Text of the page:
However, things do work out for Xanatos who was able to lay the stepping stones that would lead to his eventual fortune via this time travel. How did he know how to do this? He received a letter from his future self. Xanatos fulfills destiny and he is the only one 100% aware of what he's doing throughout the entire ordeal.
This episode is also great character-wise as Xanatos and Fox get married while Goliath finally gives up any semblance of hope that he and Demona will ever reunite. And ultimately, everyone is happier in the long run. Except Demona.
8. Deadly Force
This episode is a given. What can I say about it that hasn't been said already? Everyone knows this episode as the one where Broadway watches a Western movie, goes to Elisa's apartment, picks up her gun and accidentally shoots her. It teaches a strong lesson about the importance of gun safety while never once feeling forced or preachy.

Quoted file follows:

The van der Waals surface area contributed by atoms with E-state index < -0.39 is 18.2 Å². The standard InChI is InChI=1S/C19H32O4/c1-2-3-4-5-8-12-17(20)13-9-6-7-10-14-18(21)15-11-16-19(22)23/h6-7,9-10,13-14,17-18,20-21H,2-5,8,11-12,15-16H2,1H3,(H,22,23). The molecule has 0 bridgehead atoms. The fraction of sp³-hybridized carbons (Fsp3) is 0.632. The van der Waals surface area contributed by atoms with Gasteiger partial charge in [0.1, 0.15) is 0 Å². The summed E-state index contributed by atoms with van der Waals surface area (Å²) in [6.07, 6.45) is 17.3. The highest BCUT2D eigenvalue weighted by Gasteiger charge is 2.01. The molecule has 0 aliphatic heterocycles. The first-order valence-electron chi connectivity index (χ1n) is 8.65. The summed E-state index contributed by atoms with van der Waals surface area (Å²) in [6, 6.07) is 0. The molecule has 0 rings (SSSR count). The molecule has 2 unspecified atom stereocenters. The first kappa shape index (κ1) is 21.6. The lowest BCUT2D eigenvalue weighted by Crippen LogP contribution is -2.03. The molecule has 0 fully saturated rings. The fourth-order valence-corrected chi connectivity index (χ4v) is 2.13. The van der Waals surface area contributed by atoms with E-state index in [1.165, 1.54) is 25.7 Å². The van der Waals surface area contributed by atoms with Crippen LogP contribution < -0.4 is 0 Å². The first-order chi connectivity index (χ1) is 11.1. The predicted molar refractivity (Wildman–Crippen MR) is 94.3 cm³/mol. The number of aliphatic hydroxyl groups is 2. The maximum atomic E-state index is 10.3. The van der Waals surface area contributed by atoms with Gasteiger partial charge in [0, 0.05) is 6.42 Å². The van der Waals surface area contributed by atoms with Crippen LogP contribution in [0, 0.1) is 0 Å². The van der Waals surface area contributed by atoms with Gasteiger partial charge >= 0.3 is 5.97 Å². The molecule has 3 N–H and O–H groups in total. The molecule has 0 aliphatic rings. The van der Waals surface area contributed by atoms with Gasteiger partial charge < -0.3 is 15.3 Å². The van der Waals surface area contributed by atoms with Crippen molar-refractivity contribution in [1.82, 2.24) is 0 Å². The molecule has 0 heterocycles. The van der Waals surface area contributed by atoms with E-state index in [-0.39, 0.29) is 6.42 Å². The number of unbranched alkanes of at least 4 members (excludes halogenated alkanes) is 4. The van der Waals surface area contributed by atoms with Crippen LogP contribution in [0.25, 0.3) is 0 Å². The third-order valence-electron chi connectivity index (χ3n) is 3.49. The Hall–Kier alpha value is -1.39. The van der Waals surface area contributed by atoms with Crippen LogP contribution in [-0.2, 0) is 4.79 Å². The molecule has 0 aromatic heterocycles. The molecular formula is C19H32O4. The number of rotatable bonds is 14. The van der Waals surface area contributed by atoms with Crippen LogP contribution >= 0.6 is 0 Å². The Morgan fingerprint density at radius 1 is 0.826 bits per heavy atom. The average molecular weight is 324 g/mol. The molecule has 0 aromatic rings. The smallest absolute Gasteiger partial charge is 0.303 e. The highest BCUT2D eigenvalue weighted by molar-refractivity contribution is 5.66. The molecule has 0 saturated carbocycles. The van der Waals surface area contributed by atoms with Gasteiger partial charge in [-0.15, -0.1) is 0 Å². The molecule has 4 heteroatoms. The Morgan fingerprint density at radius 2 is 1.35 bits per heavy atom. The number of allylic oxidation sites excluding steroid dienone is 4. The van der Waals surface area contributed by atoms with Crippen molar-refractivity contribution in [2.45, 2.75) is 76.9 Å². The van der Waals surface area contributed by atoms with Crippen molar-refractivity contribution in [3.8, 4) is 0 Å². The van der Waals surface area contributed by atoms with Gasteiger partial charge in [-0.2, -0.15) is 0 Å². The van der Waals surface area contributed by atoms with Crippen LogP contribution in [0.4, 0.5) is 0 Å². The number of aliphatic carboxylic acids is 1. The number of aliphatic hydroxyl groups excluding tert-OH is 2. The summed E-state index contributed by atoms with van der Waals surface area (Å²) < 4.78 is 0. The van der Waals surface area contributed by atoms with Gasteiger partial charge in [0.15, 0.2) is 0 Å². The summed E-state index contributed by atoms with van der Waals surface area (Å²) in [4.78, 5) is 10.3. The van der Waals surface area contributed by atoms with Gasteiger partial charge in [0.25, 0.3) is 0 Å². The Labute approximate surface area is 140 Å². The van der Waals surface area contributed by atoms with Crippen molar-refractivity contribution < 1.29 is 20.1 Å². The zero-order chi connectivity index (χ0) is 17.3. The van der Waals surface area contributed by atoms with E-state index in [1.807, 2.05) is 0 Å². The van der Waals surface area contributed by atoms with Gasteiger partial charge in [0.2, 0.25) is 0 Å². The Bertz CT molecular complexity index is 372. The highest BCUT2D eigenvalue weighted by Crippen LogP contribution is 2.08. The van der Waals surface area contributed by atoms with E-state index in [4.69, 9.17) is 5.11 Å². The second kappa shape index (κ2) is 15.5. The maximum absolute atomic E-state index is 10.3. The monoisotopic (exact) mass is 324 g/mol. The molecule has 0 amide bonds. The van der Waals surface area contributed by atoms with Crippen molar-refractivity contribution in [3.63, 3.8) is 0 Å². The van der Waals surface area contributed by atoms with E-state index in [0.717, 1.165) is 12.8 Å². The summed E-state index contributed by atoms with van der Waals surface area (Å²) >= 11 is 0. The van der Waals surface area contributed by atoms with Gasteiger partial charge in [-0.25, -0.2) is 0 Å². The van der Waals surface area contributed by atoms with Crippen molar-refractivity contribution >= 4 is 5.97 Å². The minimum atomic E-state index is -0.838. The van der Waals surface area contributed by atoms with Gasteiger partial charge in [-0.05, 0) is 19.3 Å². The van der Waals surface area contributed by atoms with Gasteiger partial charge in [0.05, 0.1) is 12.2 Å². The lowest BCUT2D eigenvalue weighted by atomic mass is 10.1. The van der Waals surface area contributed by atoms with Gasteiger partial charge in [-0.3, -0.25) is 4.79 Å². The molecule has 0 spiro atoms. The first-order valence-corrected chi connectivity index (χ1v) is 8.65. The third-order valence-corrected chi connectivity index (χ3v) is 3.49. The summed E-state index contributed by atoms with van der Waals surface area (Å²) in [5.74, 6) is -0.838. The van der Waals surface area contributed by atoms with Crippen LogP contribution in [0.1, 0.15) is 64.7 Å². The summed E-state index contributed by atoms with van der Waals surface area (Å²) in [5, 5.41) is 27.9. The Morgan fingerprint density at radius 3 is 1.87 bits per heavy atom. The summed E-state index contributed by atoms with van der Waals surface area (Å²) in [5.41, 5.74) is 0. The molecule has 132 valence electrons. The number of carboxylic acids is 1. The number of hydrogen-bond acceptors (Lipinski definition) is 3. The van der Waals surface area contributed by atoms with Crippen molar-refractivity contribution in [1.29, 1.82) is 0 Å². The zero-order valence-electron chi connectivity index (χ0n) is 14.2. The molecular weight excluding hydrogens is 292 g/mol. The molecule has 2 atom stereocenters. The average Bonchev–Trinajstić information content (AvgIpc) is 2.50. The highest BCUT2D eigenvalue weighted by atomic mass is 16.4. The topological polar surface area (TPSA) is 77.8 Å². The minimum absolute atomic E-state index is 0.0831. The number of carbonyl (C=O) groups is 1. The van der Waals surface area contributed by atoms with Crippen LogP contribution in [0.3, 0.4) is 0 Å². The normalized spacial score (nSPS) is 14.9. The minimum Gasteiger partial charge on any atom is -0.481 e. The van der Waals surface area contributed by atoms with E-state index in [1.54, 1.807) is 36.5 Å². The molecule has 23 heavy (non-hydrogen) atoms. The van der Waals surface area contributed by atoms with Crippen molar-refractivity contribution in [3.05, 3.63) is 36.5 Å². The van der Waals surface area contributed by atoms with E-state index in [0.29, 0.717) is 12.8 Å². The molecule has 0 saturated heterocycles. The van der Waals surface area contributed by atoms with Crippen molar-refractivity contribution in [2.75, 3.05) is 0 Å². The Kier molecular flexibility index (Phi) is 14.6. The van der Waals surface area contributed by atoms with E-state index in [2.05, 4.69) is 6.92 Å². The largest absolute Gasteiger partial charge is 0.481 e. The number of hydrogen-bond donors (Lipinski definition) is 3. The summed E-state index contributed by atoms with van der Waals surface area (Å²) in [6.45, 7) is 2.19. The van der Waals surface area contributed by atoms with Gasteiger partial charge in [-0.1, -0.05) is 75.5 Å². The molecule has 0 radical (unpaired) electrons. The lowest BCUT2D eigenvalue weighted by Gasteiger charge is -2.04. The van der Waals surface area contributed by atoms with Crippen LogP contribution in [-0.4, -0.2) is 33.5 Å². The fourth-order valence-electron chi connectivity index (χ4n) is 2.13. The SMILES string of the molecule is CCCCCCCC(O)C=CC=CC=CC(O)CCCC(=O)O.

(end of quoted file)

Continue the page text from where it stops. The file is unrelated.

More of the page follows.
Perhaps the most intense image from the episode is Elisa lying in a small pool of her own blood. This sort of thing was very rare for television animation back then, and still is to this day.
This is followed up by Broadway laying her onto a Hospital stretcher and then gasping at the sight of his hands covered in her blood.
This episode was acclaimed and helped put "Gargoyles" on the map pretty early on. It was even praised by parents groups that normally go after action cartoons. Sadly, the episode was kept off the air by Toon Disney (now DisneyXD) for several years. They thought the episode promoted violence and completely missed the point of what the episode was about. Although they now air an edited version of the episode, and I doubt that shot I posted up there is even visible.
This episode is memorable for many different reasons. First off, Brooklyn has become a real break out star, building up his own fan base within the "Gargoyles" fandom. While he does have his detractors, one cannot deny that Brooklyn made an impact. And it all started with this episode.